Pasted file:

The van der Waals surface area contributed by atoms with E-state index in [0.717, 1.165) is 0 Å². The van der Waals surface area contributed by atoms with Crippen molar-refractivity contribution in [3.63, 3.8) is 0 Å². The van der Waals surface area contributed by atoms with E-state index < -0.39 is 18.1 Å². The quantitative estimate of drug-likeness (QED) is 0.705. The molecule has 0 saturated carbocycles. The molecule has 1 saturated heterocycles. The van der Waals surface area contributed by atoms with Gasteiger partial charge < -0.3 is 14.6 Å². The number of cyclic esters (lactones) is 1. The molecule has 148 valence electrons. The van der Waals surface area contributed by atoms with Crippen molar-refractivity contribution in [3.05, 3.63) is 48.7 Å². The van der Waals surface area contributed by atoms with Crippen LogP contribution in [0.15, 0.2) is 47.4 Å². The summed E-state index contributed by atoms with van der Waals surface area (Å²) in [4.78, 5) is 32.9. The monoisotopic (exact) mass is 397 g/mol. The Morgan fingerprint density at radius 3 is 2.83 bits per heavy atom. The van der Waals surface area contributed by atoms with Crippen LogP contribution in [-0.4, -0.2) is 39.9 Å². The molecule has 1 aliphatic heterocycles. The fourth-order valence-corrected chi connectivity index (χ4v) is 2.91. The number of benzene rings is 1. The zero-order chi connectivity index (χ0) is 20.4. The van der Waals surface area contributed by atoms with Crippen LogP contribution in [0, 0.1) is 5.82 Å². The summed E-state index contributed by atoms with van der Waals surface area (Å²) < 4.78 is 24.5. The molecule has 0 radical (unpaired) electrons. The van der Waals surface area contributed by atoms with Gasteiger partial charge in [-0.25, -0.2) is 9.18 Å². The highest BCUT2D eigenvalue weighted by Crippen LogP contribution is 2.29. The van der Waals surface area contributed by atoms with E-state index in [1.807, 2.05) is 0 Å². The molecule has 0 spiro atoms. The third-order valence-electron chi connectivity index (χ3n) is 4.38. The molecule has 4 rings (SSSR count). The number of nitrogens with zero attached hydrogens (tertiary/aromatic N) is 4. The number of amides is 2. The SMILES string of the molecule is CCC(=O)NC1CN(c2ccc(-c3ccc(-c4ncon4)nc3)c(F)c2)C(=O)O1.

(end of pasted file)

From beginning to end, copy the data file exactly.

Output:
The van der Waals surface area contributed by atoms with E-state index in [0.717, 1.165) is 0 Å². The van der Waals surface area contributed by atoms with Crippen molar-refractivity contribution in [3.63, 3.8) is 0 Å². The van der Waals surface area contributed by atoms with E-state index < -0.39 is 18.1 Å². The quantitative estimate of drug-likeness (QED) is 0.705. The molecule has 0 saturated carbocycles. The molecule has 1 saturated heterocycles. The van der Waals surface area contributed by atoms with Gasteiger partial charge < -0.3 is 14.6 Å². The number of cyclic esters (lactones) is 1. The molecule has 148 valence electrons. The van der Waals surface area contributed by atoms with Crippen molar-refractivity contribution in [3.05, 3.63) is 48.7 Å². The van der Waals surface area contributed by atoms with Crippen LogP contribution in [0.15, 0.2) is 47.4 Å². The summed E-state index contributed by atoms with van der Waals surface area (Å²) in [4.78, 5) is 32.9. The monoisotopic (exact) mass is 397 g/mol. The Morgan fingerprint density at radius 3 is 2.83 bits per heavy atom. The van der Waals surface area contributed by atoms with Crippen LogP contribution in [-0.4, -0.2) is 39.9 Å². The molecule has 1 aliphatic heterocycles. The fourth-order valence-corrected chi connectivity index (χ4v) is 2.91. The number of benzene rings is 1. The zero-order chi connectivity index (χ0) is 20.4. The van der Waals surface area contributed by atoms with Crippen LogP contribution in [0, 0.1) is 5.82 Å². The summed E-state index contributed by atoms with van der Waals surface area (Å²) < 4.78 is 24.5. The molecule has 0 radical (unpaired) electrons. The van der Waals surface area contributed by atoms with Gasteiger partial charge in [-0.25, -0.2) is 9.18 Å². The highest BCUT2D eigenvalue weighted by Crippen LogP contribution is 2.29. The van der Waals surface area contributed by atoms with E-state index in [1.807, 2.05) is 0 Å². The molecule has 0 spiro atoms. The third-order valence-electron chi connectivity index (χ3n) is 4.38. The molecule has 4 rings (SSSR count). The number of nitrogens with zero attached hydrogens (tertiary/aromatic N) is 4. The number of amides is 2. The SMILES string of the molecule is CCC(=O)NC1CN(c2ccc(-c3ccc(-c4ncon4)nc3)c(F)c2)C(=O)O1.